"I like good strong words that mean something."- Louisa May Alcott

Historic buildings in Toronto have a much better chance at survival these days than, say, the 1960’s, when we lost many of our beautiful buildings (e.g. Chorley Park).

The green building movement has helped immensely. Retrofitting an old structure with thick brick walls and large windows that let in daylight and actually open now is proving (in most instances) to be less expensive and more environmentally friendly than tearing it down to build something shiny and new.

Some of these buildings we know well, e.g. those in the Distillery district, but dozens more are “hidden” to most of us unless we have a reason to venture inside their doors.

This week I attended an International Women’s Day event at 1135 Dundas Street East, a non-descript brick building built in 1939. It’s at the corner of Logan and Dundas in South Riverdale and to be fair, the building’s not attractive from the outside. But then, the area around it is also pretty bleak. And when you try to find the front door, you wonder why anyone created a solid brick wall right to the sidewalk. But as the story goes, the building actually continues on the north side of the street. When Dundas Street was widened in the 1940s, the good road makers at the time just cut the place in two and added a retaining wall with a door!

Step inside, however, and you wonder why we can’t all work in such an inviting environment. Originally home of the Canadian Starch Company, the structure still has its factory elements—high ceilings, wooden beams and floors, massive supporting posts and large windows with metal mullions. Now retrofitted for the 21st century, it’s bright, airy, beautiful, fun, rich in contrasts of new and old. Shiny ductwork weaves about overhead and glass the walls on interior offices let in loads of natural light. There’s funky chandeliers, natural wood, bright colours and great open space for meeting and conversation.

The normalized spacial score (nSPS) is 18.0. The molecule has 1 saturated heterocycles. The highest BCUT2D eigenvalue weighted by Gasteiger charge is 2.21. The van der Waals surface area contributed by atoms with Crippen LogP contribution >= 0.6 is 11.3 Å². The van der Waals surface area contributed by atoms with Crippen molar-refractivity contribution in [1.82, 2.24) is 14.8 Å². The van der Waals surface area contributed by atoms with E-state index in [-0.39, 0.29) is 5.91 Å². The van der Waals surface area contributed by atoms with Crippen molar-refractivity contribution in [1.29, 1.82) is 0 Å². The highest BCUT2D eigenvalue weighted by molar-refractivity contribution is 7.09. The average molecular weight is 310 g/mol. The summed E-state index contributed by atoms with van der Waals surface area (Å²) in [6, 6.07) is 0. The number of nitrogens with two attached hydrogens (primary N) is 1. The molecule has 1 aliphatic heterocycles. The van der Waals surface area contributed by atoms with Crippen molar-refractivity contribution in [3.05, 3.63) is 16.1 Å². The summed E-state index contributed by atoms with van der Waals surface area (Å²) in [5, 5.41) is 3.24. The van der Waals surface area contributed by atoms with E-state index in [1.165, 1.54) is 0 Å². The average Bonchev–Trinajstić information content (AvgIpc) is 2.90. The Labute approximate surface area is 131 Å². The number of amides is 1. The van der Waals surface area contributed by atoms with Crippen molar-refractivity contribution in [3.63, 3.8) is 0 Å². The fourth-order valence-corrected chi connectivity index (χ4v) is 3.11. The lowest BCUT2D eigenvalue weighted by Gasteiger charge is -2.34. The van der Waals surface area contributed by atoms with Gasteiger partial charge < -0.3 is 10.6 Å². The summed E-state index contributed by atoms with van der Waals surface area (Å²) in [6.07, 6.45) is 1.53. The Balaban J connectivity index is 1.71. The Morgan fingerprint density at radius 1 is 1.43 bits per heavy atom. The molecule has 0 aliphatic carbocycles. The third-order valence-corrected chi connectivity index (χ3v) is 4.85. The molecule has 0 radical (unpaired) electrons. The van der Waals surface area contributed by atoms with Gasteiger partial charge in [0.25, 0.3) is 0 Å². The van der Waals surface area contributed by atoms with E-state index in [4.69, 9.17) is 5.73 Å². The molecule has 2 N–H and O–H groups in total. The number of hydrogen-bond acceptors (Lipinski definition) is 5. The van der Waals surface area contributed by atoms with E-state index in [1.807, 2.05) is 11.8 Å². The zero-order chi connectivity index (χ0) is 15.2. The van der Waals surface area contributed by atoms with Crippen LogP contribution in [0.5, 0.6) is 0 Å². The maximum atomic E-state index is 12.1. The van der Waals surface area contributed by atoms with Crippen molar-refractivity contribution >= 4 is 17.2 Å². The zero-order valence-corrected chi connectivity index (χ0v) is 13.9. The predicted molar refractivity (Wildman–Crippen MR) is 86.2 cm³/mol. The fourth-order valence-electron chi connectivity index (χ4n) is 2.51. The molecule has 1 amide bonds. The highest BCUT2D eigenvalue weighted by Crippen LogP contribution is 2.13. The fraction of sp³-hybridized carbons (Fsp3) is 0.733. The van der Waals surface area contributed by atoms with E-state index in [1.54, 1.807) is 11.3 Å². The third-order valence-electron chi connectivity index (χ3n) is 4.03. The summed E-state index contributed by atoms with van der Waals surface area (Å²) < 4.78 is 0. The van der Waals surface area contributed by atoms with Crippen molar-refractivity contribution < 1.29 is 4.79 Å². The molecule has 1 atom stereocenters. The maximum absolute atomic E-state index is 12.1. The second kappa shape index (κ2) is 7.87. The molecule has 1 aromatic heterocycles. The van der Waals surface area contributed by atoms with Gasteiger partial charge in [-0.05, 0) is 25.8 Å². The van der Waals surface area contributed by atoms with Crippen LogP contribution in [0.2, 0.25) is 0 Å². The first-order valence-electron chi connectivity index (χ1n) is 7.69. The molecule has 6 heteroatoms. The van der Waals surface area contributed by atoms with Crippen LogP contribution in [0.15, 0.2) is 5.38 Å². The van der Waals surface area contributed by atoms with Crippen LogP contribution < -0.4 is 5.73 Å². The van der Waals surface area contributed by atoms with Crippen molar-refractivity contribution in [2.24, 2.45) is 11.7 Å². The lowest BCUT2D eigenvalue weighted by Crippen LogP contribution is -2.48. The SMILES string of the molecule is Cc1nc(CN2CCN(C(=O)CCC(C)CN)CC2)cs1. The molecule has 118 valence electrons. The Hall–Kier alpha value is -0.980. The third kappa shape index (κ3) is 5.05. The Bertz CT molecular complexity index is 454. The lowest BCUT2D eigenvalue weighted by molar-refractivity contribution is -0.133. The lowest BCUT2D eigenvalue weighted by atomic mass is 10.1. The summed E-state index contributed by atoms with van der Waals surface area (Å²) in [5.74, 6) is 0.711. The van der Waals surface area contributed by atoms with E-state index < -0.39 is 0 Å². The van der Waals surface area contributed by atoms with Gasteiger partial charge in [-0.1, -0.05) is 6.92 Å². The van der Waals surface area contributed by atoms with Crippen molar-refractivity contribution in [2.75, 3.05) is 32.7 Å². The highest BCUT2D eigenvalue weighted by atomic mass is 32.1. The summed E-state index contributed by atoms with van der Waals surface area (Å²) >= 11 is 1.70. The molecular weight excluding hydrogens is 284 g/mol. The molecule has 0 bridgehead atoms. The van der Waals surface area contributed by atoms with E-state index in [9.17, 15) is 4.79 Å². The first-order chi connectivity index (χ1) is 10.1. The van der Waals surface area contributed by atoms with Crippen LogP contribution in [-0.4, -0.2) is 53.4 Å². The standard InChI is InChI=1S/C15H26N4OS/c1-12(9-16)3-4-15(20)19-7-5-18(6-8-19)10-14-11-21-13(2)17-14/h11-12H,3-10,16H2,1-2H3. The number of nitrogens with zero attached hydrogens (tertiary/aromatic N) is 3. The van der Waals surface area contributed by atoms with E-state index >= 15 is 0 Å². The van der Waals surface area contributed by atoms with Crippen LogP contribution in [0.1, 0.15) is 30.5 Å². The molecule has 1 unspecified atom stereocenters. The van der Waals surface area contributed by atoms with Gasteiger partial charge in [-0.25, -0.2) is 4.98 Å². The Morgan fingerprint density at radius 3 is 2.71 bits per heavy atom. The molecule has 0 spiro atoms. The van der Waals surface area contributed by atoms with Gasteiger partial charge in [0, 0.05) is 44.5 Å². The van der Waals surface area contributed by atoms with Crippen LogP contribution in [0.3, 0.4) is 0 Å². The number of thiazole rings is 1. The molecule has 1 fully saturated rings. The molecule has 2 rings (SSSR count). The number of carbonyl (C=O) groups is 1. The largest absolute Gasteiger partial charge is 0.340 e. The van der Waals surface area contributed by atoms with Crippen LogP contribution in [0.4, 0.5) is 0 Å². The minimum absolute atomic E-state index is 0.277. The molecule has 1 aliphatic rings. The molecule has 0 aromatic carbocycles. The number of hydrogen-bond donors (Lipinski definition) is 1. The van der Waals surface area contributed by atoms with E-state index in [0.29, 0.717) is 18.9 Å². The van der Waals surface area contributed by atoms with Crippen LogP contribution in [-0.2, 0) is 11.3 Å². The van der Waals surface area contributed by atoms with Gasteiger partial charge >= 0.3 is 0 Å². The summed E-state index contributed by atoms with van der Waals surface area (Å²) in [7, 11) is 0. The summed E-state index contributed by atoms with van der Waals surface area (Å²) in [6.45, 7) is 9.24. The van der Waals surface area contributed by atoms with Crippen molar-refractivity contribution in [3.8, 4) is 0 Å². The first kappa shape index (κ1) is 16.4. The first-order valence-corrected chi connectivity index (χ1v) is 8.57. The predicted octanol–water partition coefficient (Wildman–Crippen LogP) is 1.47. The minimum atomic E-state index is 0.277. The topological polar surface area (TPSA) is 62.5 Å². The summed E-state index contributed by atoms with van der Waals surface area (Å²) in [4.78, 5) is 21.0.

It was all done by our host, X-Design, a Canadian company that happens to be an interior design firm. X-Design recently moved in and retrofitted the space to 100% sustainable standards, worthy of LEED certification (although have not chosen that route).  Founded and grown by two entrepreneurs (husband and wife team Greg and Susan Quinn), X-Design now boasts of clients around the world. Environmentally-aware design has become an essential client requirement for all their projects—you only need to visit 1135 Dundas to understand why.

Anyone who’s ever thought of demolishing an old building or has ideas about what kind of office space they might want to work in, should visit this kind of space. And Toronto is gradually filling up with such wonders.

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